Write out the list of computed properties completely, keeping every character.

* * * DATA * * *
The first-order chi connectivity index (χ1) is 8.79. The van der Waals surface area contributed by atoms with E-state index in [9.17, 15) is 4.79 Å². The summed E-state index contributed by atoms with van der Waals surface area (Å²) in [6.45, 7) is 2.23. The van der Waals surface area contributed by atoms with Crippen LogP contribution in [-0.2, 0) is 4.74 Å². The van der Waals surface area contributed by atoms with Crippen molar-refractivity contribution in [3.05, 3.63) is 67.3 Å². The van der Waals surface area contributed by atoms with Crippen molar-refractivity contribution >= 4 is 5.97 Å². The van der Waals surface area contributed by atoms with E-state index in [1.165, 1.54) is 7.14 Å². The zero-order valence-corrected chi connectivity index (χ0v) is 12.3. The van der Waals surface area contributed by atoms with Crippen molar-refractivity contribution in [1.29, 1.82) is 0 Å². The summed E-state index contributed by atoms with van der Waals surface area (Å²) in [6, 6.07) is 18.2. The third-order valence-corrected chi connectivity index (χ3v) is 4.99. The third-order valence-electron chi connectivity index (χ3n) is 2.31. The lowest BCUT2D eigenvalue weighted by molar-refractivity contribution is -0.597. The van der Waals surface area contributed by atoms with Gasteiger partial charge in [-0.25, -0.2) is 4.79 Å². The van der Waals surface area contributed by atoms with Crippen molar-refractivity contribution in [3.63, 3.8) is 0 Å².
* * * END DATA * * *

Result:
The first-order chi connectivity index (χ1) is 8.79. The van der Waals surface area contributed by atoms with E-state index in [9.17, 15) is 4.79 Å². The summed E-state index contributed by atoms with van der Waals surface area (Å²) in [6.45, 7) is 2.23. The van der Waals surface area contributed by atoms with Crippen LogP contribution in [-0.2, 0) is 4.74 Å². The van der Waals surface area contributed by atoms with Crippen molar-refractivity contribution in [3.05, 3.63) is 67.3 Å². The van der Waals surface area contributed by atoms with Crippen molar-refractivity contribution >= 4 is 5.97 Å². The van der Waals surface area contributed by atoms with E-state index in [1.165, 1.54) is 7.14 Å². The zero-order valence-corrected chi connectivity index (χ0v) is 12.3. The van der Waals surface area contributed by atoms with Crippen molar-refractivity contribution in [1.29, 1.82) is 0 Å². The summed E-state index contributed by atoms with van der Waals surface area (Å²) in [6, 6.07) is 18.2. The third-order valence-corrected chi connectivity index (χ3v) is 4.99. The third-order valence-electron chi connectivity index (χ3n) is 2.31. The lowest BCUT2D eigenvalue weighted by molar-refractivity contribution is -0.597. The van der Waals surface area contributed by atoms with Gasteiger partial charge in [-0.25, -0.2) is 4.79 Å². The van der Waals surface area contributed by atoms with Crippen molar-refractivity contribution in [3.63, 3.8) is 0 Å².